13. There are alternatives to manually copying a passcode into a validator from a system interface or using a validator's camera to scan a QR code displayed by a system interface. An image of the passcode could be captured by the validator and sent to the system interface for analysis. It may be possible for the system interface and validator to communicate using a short-range transmission method, such as Wi-Fi, Near field communication, Bluetooth, or an RF transmitter, such as used by a wireless mouse. An audio encoding or alternative visual representation of the passcode may be workable in some contexts. Also: "Google Tone broadcasts URLs to any device within earshot", "Use AirDrop to transfer files from iPhone to a Mac and Mac to iPhone". There may be an opportunity to develop and sell a sufficiently secure, low-cost, short-range transmitter device to facilitate this communication with validator devices. Sending the passcode to a registered phone number or address via SMS may also be possible, although a fee might be levied or the mechanism abused to send spam.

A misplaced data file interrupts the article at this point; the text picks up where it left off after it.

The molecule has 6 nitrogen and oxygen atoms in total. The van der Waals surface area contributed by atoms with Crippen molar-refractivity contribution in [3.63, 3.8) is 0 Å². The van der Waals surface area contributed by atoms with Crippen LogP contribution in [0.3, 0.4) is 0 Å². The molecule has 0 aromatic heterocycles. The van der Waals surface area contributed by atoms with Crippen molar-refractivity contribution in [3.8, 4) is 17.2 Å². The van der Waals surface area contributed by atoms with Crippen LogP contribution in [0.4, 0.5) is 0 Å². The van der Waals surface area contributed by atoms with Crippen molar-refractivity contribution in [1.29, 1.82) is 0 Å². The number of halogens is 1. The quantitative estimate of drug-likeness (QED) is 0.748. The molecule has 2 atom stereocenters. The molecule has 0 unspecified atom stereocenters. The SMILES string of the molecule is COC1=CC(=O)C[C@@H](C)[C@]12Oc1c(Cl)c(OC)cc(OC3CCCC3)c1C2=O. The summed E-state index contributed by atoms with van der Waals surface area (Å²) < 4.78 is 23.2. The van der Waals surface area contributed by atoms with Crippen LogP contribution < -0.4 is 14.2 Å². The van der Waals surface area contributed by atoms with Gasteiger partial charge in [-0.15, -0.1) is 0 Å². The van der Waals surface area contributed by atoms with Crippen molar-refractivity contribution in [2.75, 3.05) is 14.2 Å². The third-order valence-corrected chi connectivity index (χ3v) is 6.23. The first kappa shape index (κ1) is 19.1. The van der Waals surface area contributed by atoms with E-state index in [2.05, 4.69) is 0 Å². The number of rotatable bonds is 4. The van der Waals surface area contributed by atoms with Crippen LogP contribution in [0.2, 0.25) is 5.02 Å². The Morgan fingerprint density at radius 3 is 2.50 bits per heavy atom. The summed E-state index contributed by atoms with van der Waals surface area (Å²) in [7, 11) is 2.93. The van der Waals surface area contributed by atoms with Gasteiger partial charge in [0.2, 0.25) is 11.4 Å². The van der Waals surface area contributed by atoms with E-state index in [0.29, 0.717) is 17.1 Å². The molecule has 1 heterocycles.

14. The means by which account information in a validator is initialized from a server and managed must obviously be secure. Offline methods (e.g., via email or text message) or methods built on secure web services are possible. As a validator is capable of scanning QR codes, this information might be sent as a QR code that must subsequently be destroyed by the user. For each account that it manages, a validator must at minimum store: Other administrative information, such as the creation and last modification times of the account, might also be stored.